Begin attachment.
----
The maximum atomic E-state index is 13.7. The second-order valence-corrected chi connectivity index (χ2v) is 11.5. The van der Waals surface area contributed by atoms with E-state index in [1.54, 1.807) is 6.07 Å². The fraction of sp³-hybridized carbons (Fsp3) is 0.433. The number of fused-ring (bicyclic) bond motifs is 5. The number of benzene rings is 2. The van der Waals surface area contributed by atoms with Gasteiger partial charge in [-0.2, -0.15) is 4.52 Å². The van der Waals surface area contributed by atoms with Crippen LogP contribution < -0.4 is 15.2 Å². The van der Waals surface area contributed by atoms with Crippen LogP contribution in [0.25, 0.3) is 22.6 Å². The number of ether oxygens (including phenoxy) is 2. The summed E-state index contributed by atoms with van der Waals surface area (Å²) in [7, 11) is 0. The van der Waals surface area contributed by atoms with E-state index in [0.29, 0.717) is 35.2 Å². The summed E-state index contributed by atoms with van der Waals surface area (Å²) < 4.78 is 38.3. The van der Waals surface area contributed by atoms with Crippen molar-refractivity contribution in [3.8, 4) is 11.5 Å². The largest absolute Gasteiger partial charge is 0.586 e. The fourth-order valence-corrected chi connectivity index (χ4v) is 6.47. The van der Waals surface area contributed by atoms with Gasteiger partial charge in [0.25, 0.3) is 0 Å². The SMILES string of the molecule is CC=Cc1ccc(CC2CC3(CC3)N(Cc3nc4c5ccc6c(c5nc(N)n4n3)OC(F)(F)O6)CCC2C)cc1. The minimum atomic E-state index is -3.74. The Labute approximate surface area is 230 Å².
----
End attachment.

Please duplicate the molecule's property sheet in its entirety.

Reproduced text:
The maximum atomic E-state index is 13.7. The second-order valence-corrected chi connectivity index (χ2v) is 11.5. The van der Waals surface area contributed by atoms with E-state index in [1.54, 1.807) is 6.07 Å². The fraction of sp³-hybridized carbons (Fsp3) is 0.433. The number of fused-ring (bicyclic) bond motifs is 5. The number of benzene rings is 2. The van der Waals surface area contributed by atoms with Gasteiger partial charge in [-0.2, -0.15) is 4.52 Å². The van der Waals surface area contributed by atoms with Crippen LogP contribution < -0.4 is 15.2 Å². The van der Waals surface area contributed by atoms with Crippen LogP contribution in [0.25, 0.3) is 22.6 Å². The number of ether oxygens (including phenoxy) is 2. The summed E-state index contributed by atoms with van der Waals surface area (Å²) in [7, 11) is 0. The van der Waals surface area contributed by atoms with E-state index in [0.29, 0.717) is 35.2 Å². The summed E-state index contributed by atoms with van der Waals surface area (Å²) < 4.78 is 38.3. The van der Waals surface area contributed by atoms with Crippen molar-refractivity contribution in [3.8, 4) is 11.5 Å². The largest absolute Gasteiger partial charge is 0.586 e. The fourth-order valence-corrected chi connectivity index (χ4v) is 6.47. The van der Waals surface area contributed by atoms with Gasteiger partial charge in [0.25, 0.3) is 0 Å². The SMILES string of the molecule is CC=Cc1ccc(CC2CC3(CC3)N(Cc3nc4c5ccc6c(c5nc(N)n4n3)OC(F)(F)O6)CCC2C)cc1. The minimum atomic E-state index is -3.74. The Labute approximate surface area is 230 Å².